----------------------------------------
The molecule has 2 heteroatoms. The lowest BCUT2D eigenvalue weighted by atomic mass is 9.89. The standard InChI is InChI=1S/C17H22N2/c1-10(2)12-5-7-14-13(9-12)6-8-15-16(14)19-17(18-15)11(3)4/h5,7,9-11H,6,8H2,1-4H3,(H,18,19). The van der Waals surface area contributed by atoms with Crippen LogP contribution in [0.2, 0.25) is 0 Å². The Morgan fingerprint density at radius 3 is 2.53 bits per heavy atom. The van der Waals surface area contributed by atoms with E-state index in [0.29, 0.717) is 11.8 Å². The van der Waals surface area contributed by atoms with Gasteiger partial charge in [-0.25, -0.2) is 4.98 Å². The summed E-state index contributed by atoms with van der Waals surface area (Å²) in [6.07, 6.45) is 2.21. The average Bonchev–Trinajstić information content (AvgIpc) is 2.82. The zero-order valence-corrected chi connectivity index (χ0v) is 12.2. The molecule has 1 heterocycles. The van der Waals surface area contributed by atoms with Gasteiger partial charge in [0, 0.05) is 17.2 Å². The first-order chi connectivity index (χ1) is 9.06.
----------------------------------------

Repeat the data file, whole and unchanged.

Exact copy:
The molecule has 2 heteroatoms. The lowest BCUT2D eigenvalue weighted by atomic mass is 9.89. The standard InChI is InChI=1S/C17H22N2/c1-10(2)12-5-7-14-13(9-12)6-8-15-16(14)19-17(18-15)11(3)4/h5,7,9-11H,6,8H2,1-4H3,(H,18,19). The van der Waals surface area contributed by atoms with Crippen LogP contribution in [0.2, 0.25) is 0 Å². The Morgan fingerprint density at radius 3 is 2.53 bits per heavy atom. The van der Waals surface area contributed by atoms with E-state index in [0.29, 0.717) is 11.8 Å². The van der Waals surface area contributed by atoms with Gasteiger partial charge in [-0.25, -0.2) is 4.98 Å². The summed E-state index contributed by atoms with van der Waals surface area (Å²) in [6.07, 6.45) is 2.21. The average Bonchev–Trinajstić information content (AvgIpc) is 2.82. The zero-order valence-corrected chi connectivity index (χ0v) is 12.2. The molecule has 1 heterocycles. The van der Waals surface area contributed by atoms with Gasteiger partial charge in [0, 0.05) is 17.2 Å². The first-order chi connectivity index (χ1) is 9.06.